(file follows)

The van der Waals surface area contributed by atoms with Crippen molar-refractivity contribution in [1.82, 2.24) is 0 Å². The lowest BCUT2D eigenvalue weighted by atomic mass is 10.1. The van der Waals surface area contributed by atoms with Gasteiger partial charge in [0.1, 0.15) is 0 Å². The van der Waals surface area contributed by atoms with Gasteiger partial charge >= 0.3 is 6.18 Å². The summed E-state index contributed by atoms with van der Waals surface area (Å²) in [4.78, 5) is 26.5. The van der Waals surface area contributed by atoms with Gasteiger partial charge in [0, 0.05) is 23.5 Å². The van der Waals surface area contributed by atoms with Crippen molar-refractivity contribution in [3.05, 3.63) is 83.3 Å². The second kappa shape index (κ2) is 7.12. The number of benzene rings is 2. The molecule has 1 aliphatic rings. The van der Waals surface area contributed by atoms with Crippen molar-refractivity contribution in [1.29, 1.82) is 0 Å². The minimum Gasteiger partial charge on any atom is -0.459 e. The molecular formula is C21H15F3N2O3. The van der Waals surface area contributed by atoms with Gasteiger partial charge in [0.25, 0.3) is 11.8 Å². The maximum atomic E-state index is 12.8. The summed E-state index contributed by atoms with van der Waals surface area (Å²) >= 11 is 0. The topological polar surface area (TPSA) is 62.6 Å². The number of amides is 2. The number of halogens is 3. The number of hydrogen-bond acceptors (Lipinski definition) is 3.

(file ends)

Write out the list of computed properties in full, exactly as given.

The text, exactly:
The van der Waals surface area contributed by atoms with Crippen molar-refractivity contribution in [1.82, 2.24) is 0 Å². The lowest BCUT2D eigenvalue weighted by atomic mass is 10.1. The van der Waals surface area contributed by atoms with Gasteiger partial charge in [0.1, 0.15) is 0 Å². The van der Waals surface area contributed by atoms with Gasteiger partial charge >= 0.3 is 6.18 Å². The summed E-state index contributed by atoms with van der Waals surface area (Å²) in [4.78, 5) is 26.5. The van der Waals surface area contributed by atoms with Gasteiger partial charge in [0, 0.05) is 23.5 Å². The van der Waals surface area contributed by atoms with Crippen molar-refractivity contribution in [3.05, 3.63) is 83.3 Å². The second kappa shape index (κ2) is 7.12. The number of benzene rings is 2. The molecule has 1 aliphatic rings. The van der Waals surface area contributed by atoms with Crippen molar-refractivity contribution in [1.29, 1.82) is 0 Å². The minimum Gasteiger partial charge on any atom is -0.459 e. The molecular formula is C21H15F3N2O3. The van der Waals surface area contributed by atoms with Gasteiger partial charge in [0.25, 0.3) is 11.8 Å². The maximum atomic E-state index is 12.8. The summed E-state index contributed by atoms with van der Waals surface area (Å²) >= 11 is 0. The topological polar surface area (TPSA) is 62.6 Å². The number of amides is 2. The number of halogens is 3. The number of hydrogen-bond acceptors (Lipinski definition) is 3.